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SETBUF(3)                BSD Library Functions Manual                SETBUF(3)

     setbuf, setbuffer, setlinebuf, setvbuf -- stream buffering operations

     Standard C Library (libc, -lc)

     #include <stdio.h>

     setbuf(FILE *restrict stream, char *restrict buf);

     setbuffer(FILE *stream, char *buf, int size);

     setlinebuf(FILE *stream);

     setvbuf(FILE *restrict stream, char *restrict buf, int type,
         size_t size);

     Three types of buffering are available: unbuffered, block buffered, and
     line buffered.  When an output stream is unbuffered, information appears
     on the destination file or terminal as soon as written; when it is block
     buffered, many characters are saved up and written as a block; when it is
     line buffered, characters are saved up until a newline is output or input
     is read from any stream attached to a terminal device (typically stdin).
     The function fflush(3) may be used to force the block out early.  (See

     Normally, all files are block buffered.  When the first I/O operation
     occurs on a file, malloc(3) is called and an optimally-sized buffer is
     obtained.  If a stream refers to a terminal (as stdout normally does), it
     is line buffered.  The standard error stream stderr is always unbuffered.

     The setvbuf() function may be used to alter the buffering behavior of a
     stream.  The type argument must be one of the following three macros:

           _IONBF  unbuffered

           _IOLBF  line buffered

           _IOFBF  fully buffered

     The size argument may be given as zero to obtain deferred optimal-size
     buffer allocation as usual.  If it is not zero, then except for
     unbuffered files, the buf argument should point to a buffer at least size
     bytes long; this buffer will be used instead of the current buffer.  If
     buf is not NULL, it is the caller's responsibility to free(3) this buffer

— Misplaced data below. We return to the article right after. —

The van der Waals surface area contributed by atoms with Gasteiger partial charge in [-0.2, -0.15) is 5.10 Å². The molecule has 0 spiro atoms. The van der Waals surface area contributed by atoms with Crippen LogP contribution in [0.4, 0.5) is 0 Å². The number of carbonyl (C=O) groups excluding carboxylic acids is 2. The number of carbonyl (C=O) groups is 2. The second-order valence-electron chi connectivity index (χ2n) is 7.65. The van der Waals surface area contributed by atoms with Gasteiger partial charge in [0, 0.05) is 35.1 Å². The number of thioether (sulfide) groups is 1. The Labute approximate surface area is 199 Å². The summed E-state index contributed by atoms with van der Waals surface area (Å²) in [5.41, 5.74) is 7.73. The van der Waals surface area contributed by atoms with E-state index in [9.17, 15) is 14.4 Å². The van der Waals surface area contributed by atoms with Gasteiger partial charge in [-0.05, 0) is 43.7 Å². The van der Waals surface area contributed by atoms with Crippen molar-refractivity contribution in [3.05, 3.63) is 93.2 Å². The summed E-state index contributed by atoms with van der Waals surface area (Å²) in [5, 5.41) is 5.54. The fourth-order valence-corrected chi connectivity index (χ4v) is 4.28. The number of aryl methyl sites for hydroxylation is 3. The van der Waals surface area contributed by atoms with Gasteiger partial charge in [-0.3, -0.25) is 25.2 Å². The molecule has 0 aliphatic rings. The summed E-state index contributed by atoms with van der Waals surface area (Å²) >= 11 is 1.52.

after closing the stream.  (If the size argument is not zero but buf is
     NULL, a buffer of the given size will be allocated immediately, and
     released on close.  This is an extension to ANSI C; portable code should
     use a size of 0 with any NULL buffer.)

     The setvbuf() function may be used at any time, but may have peculiar
     side effects (such as discarding input or flushing output) if the stream
     is ``active''.  Portable applications should call it only once on any
     given stream, and before any I/O is performed.

     The other three calls are, in effect, simply aliases for calls to
     setvbuf().  Except for the lack of a return value, the setbuf() function
     is exactly equivalent to the call

           setvbuf(stream, buf, buf ? _IOFBF : _IONBF, BUFSIZ);

     The setbuffer() function is the same, except that the size of the buffer
     is up to the caller, rather than being determined by the default BUFSIZ.
     The setlinebuf() function is exactly equivalent to the call:

           setvbuf(stream, (char *)NULL, _IOLBF, 0);

     The setvbuf() function returns 0 on success, or EOF if the request cannot
     be honored (note that the stream is still functional in this case).

     The setlinebuf() function returns what the equivalent setvbuf() would
     have returned.

     fclose(3), fopen(3), fread(3), malloc(3), printf(3), puts(3)

     The setbuf() and setvbuf() functions conform to ISO/IEC 9899:1990
     (``ISO C90'').

     The setbuffer() and setlinebuf() functions are not portable to versions
     of BSD before 4.2BSD.  On 4.2BSD and 4.3BSD systems, setbuf() always uses
     a suboptimal buffer size and should be avoided.

BSD                              June 4, 1993                              BSD